High health plan deductibles might cause more medical bill headaches in the employer plan market than in the individual market.
(Related: Growth in HSA Plan Enrollment Slows)
The U.S. Census Bureau helps the survey team administer the questionnaire to about 35,000 households every year. For the new survey report, CDC researchers looked at the data for privately insured adults ages 18 to 64. The researchers set the threshold for high-deductible coverage at $1,300 for self-only coverage and $2,600 for family coverage.
The researchers found that:
The percentage of all privately insured, working-age adults with a high-deductible plan increased to 35% in 2016, from 24% in 2011.
The percentage of working-age employer plan enrollees who had high-deductible coverage increased to 39%, from 26%, over that same five-year period.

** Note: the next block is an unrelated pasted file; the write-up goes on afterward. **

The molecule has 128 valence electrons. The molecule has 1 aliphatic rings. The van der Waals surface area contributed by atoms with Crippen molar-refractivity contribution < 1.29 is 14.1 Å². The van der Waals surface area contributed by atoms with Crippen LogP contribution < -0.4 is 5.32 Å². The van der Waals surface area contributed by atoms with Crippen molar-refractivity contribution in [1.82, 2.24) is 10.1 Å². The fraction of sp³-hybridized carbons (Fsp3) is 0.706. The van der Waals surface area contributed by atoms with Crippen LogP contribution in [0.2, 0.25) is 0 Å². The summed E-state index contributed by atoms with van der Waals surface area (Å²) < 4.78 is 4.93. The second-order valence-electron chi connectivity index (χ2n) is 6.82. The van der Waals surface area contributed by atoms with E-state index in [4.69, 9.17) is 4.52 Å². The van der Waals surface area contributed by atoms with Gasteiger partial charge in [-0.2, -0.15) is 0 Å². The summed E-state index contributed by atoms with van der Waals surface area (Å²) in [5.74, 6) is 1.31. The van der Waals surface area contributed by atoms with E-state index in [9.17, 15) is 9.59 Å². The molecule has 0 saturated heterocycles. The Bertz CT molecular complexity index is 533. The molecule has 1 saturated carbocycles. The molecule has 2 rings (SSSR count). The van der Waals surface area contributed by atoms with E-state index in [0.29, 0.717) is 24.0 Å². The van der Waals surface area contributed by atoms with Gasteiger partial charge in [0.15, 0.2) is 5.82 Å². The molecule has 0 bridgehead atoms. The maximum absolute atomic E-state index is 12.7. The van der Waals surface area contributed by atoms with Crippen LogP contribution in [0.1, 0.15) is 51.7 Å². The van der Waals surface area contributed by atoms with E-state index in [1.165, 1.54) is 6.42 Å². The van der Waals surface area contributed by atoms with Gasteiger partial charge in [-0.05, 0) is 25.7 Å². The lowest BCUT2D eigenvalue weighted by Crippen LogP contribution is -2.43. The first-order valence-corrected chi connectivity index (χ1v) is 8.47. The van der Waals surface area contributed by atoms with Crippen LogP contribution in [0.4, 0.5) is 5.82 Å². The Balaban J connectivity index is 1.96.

Use of high-deductible plans seemed to have a much higher correlation with medical bill problems in the employer plan market than in the individual market.
Employer plan enrollees were more likely than individual coverage users to say they had family income over 400 percent of the federal poverty level.
In the individual coverage market, however, the high-deductible coverage holders were about as likely to report having problems with getting care or paying bills as users of low-deductible coverage.
In the employer plan market, the differences were stark.
There, 15% of the high-deductible employer plan users reported having medical bill problems, and 9% reported having problems with access to care.
In the low-deductible plan market, 4.1% of the coverage users reported having problems with getting access to care, and 9% reported having care access problems.
— Read Democrat Calls HSAs a Poor Substitute for ACA Tax Credits on ThinkAdvisor.